Financial markets are in disarray as the Russia-Ukraine crisis deepens. What makes the US dollar an attractive currency during a crisis?
Last week Russia invaded Ukraine – a sovereign country. The move triggered incredible reactions worldwide, as the free world hurried and issued several moves designed to retaliate against Russia’s aggression.
Financial markets were spooked to discover that a full war had started in Eastern Europe. Suddenly, war images were everywhere, and volatility increased.
In times of crisis, investors look for safe-haven. As a result, they exit risky positions (e.g., selling stocks) and find refuge in safe-haven assets, such as the US dollar and other safe-haven currencies.
As the world reserve currency, the US dollar tends to outperform its peers in times of crisis. So should you buy the US dollar as the Russia-Ukraine crisis deepens?
Fed prepares to tighten
The first thing bullish for the greenback is the Fed’s monetary policy. In response to higher inflation, the central bank prepares to hike the federal funds rate at its March meeting.
An inflationary gap shifts the short run aggregate supply, and the central bank’s reaction helps shift it back so the economy reaches its full potential. Having said that, the rate hike will mark the beginning of a new tightening cycle, as the Fed is well behind the curve.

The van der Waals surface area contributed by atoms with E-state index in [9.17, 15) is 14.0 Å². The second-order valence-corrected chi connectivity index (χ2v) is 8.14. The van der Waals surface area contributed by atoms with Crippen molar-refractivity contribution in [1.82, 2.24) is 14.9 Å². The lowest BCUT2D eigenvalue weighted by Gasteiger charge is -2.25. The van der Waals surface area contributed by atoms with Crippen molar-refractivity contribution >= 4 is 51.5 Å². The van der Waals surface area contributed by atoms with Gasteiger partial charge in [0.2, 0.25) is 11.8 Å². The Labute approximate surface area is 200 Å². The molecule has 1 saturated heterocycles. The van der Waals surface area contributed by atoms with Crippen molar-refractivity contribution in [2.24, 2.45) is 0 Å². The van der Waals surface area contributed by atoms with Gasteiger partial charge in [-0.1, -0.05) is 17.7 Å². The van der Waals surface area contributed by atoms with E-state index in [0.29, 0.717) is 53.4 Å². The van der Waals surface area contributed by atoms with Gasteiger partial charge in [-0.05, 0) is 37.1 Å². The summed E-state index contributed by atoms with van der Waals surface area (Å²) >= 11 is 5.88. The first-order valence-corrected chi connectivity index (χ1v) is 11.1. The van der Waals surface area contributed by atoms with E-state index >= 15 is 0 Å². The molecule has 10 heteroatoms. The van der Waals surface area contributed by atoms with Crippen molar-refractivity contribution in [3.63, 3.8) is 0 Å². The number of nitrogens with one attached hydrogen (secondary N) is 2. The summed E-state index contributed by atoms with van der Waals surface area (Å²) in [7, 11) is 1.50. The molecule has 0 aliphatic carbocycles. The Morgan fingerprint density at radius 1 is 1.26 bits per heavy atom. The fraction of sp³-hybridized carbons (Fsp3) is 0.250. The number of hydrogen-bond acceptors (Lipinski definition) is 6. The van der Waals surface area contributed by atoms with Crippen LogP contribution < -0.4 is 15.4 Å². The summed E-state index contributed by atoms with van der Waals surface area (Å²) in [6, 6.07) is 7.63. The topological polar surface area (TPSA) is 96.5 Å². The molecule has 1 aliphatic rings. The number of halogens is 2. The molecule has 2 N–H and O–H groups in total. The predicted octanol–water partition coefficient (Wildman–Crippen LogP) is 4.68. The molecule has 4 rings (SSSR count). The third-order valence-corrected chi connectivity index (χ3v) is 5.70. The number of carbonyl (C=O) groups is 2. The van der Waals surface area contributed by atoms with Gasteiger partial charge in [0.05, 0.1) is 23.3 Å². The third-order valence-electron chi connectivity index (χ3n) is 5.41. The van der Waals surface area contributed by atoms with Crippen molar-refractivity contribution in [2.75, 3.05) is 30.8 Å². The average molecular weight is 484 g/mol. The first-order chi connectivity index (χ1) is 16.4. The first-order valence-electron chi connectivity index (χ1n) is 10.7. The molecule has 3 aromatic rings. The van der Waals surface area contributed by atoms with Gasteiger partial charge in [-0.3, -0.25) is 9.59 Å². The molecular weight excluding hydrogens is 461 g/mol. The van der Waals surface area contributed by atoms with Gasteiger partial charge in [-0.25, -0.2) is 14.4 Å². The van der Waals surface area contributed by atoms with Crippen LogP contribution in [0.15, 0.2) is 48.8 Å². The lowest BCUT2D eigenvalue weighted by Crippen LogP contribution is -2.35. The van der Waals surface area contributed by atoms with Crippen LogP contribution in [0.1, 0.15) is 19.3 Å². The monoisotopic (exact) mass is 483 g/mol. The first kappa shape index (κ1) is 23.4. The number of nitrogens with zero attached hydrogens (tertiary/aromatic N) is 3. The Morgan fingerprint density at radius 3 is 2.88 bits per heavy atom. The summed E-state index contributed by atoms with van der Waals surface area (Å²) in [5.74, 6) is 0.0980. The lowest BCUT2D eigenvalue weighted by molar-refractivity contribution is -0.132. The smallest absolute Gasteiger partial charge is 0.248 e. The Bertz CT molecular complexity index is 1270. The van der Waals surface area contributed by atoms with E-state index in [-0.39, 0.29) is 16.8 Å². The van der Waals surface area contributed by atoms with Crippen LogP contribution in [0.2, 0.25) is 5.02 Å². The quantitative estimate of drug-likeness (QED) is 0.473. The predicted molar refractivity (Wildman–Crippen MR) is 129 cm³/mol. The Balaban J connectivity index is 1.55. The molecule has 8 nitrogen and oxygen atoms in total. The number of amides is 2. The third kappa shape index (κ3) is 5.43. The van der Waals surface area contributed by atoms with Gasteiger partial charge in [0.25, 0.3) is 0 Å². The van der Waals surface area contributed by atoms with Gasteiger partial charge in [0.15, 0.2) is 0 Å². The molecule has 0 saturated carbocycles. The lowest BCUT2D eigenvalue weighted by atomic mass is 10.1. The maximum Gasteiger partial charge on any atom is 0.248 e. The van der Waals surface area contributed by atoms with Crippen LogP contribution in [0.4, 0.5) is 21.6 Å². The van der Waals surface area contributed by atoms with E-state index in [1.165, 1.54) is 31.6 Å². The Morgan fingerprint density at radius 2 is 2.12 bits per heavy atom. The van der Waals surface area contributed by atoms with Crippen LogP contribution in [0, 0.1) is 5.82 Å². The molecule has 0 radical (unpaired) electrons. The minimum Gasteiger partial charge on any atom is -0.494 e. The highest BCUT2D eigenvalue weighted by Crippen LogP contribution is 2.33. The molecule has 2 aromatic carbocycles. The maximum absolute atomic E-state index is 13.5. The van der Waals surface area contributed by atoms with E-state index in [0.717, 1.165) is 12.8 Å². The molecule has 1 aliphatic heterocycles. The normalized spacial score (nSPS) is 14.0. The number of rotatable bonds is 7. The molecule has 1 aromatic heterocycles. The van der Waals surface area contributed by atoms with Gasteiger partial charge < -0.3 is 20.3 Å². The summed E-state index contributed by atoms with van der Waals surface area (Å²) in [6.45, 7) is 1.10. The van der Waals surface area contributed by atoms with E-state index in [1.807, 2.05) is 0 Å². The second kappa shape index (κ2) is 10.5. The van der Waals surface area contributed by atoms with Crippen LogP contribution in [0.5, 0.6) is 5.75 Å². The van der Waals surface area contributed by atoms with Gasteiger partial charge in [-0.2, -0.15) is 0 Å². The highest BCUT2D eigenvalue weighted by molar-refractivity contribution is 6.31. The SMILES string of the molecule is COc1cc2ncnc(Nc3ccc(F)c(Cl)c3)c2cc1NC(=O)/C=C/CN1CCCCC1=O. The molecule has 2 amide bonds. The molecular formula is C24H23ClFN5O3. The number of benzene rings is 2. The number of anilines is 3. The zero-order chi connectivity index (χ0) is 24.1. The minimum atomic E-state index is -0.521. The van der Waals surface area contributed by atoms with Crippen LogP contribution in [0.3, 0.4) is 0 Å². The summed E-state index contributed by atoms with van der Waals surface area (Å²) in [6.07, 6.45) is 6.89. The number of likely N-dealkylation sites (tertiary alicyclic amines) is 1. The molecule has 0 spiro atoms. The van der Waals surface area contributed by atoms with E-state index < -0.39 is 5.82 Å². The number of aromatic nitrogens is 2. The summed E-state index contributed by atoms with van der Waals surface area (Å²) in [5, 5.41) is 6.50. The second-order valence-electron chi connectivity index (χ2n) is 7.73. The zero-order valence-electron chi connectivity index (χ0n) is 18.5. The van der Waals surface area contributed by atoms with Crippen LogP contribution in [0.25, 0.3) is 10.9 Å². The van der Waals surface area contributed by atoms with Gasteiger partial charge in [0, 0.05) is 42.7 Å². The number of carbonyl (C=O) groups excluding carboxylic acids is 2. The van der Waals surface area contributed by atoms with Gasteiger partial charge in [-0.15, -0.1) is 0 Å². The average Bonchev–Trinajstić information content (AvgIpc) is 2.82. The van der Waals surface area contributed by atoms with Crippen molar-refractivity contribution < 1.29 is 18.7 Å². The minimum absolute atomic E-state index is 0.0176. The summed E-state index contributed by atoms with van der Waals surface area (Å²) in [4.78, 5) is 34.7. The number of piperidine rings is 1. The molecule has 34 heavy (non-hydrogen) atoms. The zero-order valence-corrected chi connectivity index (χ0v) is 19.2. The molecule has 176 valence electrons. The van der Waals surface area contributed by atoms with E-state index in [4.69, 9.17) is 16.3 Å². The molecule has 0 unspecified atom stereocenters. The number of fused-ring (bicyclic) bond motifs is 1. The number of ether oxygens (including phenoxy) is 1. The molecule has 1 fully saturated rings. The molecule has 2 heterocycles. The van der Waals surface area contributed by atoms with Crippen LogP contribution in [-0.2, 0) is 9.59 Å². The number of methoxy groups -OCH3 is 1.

No alternative to the world’s reserve currency
Like the ones before, this crisis has shown the world that there is no alternative to the US as the world’s reserve currency. The US dollar is the dominant currency in the international financial system, and there is no rival for it.
Many have talked about digital currencies, such as Bitcoin and Ethereum, to replace fiat. But time and again, the dollar is bid in times of a crisis and strengthens against both its fiat peers and digital currencies.
Conflict is far away from America
Finally, the conflict is far away from America. As a result, investors looking to reduce exposure to the conflict area would likely favor currencies far from it, such as the US dollar or the Japanese yen.
To sum up, there is no alternative to the US dollar, and ahead of the Fed’s decision, the greenback would likely remain bid.
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